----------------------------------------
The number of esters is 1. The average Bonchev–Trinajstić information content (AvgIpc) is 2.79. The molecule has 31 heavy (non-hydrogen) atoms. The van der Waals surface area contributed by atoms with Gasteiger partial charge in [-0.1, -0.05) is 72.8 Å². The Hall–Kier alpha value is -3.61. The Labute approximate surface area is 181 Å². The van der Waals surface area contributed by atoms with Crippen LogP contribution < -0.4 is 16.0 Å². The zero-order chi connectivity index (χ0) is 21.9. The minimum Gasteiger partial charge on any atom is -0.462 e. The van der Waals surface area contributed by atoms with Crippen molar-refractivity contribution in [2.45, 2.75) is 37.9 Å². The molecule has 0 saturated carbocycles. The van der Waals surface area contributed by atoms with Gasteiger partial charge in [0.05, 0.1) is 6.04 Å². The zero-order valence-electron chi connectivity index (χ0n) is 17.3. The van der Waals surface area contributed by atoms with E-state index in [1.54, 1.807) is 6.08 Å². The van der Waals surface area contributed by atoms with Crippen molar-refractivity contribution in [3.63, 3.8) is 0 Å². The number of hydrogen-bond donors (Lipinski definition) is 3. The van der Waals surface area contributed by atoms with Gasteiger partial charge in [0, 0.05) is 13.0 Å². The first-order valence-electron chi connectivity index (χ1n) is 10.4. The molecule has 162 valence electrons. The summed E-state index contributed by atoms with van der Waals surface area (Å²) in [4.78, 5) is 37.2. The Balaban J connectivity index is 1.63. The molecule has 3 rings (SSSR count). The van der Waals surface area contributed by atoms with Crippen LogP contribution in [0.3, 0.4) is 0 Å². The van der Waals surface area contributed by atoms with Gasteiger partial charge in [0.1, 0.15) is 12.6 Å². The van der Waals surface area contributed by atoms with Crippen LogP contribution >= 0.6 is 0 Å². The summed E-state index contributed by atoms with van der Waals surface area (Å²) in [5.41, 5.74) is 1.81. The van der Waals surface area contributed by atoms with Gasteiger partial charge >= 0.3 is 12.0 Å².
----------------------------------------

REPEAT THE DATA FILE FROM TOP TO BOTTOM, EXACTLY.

The number of esters is 1. The average Bonchev–Trinajstić information content (AvgIpc) is 2.79. The molecule has 31 heavy (non-hydrogen) atoms. The van der Waals surface area contributed by atoms with Gasteiger partial charge in [-0.1, -0.05) is 72.8 Å². The Hall–Kier alpha value is -3.61. The Labute approximate surface area is 181 Å². The van der Waals surface area contributed by atoms with Crippen LogP contribution < -0.4 is 16.0 Å². The zero-order chi connectivity index (χ0) is 21.9. The minimum Gasteiger partial charge on any atom is -0.462 e. The van der Waals surface area contributed by atoms with Crippen molar-refractivity contribution in [2.45, 2.75) is 37.9 Å². The molecule has 0 saturated carbocycles. The van der Waals surface area contributed by atoms with Gasteiger partial charge in [0.05, 0.1) is 6.04 Å². The zero-order valence-electron chi connectivity index (χ0n) is 17.3. The van der Waals surface area contributed by atoms with E-state index in [1.54, 1.807) is 6.08 Å². The van der Waals surface area contributed by atoms with Crippen molar-refractivity contribution in [3.63, 3.8) is 0 Å². The number of hydrogen-bond donors (Lipinski definition) is 3. The van der Waals surface area contributed by atoms with Gasteiger partial charge in [0, 0.05) is 13.0 Å². The first-order valence-electron chi connectivity index (χ1n) is 10.4. The molecule has 162 valence electrons. The summed E-state index contributed by atoms with van der Waals surface area (Å²) in [4.78, 5) is 37.2. The Balaban J connectivity index is 1.63. The molecule has 3 rings (SSSR count). The van der Waals surface area contributed by atoms with Crippen LogP contribution in [0.3, 0.4) is 0 Å². The van der Waals surface area contributed by atoms with Gasteiger partial charge in [0.1, 0.15) is 12.6 Å². The van der Waals surface area contributed by atoms with Crippen LogP contribution >= 0.6 is 0 Å². The summed E-state index contributed by atoms with van der Waals surface area (Å²) in [5.41, 5.74) is 1.81. The van der Waals surface area contributed by atoms with Gasteiger partial charge >= 0.3 is 12.0 Å².